I have often felt that the present is not separate from the past. It is just the current version of what will become the past. The longer I live, the more convinced I am that we are all of the same dust that God first sprinkled on the Earth eons ago. We are not separate from each other. There are no individuals. We are merely continuations of threads of life moving through time.
As I look forward into 2021, I hope to continue to learn from the past. I hope to be reassured that life goes on, that life comes from the joys and struggles of the past, will pass through me and will journey forward to the next generation. What I do with my life and what we all do now matters. We are the benefactors of the past and the creators of the future. We are the next box of postcards and photographs in the antique store.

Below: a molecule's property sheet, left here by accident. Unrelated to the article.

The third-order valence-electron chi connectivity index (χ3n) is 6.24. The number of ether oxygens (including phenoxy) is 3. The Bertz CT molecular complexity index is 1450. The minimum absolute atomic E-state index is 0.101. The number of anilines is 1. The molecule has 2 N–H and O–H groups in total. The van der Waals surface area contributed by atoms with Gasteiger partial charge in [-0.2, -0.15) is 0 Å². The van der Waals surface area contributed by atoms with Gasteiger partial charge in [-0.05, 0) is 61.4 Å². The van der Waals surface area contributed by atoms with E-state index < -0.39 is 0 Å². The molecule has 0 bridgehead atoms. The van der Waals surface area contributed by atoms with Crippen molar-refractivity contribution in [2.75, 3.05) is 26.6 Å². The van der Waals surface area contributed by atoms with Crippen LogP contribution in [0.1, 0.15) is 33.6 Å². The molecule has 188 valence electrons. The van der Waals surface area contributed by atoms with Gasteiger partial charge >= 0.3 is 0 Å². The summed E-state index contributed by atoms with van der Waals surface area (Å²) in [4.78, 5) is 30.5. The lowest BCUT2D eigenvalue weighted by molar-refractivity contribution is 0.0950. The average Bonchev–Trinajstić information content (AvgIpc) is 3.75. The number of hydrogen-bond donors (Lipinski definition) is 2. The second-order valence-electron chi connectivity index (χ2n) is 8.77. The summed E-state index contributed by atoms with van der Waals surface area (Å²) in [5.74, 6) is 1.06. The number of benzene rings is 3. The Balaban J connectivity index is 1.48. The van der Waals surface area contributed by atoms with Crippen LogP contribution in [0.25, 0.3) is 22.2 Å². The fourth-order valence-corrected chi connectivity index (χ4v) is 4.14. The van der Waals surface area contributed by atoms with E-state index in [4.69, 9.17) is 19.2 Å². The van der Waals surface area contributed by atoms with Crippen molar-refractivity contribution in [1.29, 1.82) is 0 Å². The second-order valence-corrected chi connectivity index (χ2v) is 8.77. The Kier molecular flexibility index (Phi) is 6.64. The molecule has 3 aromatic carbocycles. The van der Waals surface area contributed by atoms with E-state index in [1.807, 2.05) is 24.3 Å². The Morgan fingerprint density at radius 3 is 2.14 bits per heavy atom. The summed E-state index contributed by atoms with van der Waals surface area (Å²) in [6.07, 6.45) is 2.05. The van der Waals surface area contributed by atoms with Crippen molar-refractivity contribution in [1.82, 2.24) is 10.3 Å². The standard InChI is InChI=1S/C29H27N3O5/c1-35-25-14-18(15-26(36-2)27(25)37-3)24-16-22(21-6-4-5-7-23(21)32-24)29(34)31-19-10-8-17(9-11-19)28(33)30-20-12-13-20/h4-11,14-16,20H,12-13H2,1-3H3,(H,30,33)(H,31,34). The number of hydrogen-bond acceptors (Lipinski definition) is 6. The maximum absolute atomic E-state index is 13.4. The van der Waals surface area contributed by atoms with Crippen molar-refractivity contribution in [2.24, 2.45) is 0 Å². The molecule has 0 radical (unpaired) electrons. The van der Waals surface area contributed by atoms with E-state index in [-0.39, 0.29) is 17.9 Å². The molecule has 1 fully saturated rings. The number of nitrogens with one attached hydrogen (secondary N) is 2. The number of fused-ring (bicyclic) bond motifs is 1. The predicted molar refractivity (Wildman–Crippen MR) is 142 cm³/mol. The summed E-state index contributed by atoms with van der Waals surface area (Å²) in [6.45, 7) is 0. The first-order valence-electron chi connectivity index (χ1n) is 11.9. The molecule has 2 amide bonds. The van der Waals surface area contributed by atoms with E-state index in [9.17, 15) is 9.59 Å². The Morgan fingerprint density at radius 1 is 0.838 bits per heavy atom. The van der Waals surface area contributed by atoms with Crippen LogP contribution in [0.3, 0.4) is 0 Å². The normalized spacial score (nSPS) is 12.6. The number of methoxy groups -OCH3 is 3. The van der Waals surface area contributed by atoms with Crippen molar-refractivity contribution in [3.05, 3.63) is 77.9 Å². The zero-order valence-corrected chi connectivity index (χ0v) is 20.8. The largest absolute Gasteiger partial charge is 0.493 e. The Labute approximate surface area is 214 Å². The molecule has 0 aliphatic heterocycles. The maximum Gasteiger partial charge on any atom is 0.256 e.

Thank you for being one of my readers. I welcome your comments. Please forward this to those you feel would find it interesting. Encourage them to subscribe. It is free. Writers need readers to inspire them. Love the ones you are with and the ones you wish you could be with. Be safe. Be well. Courage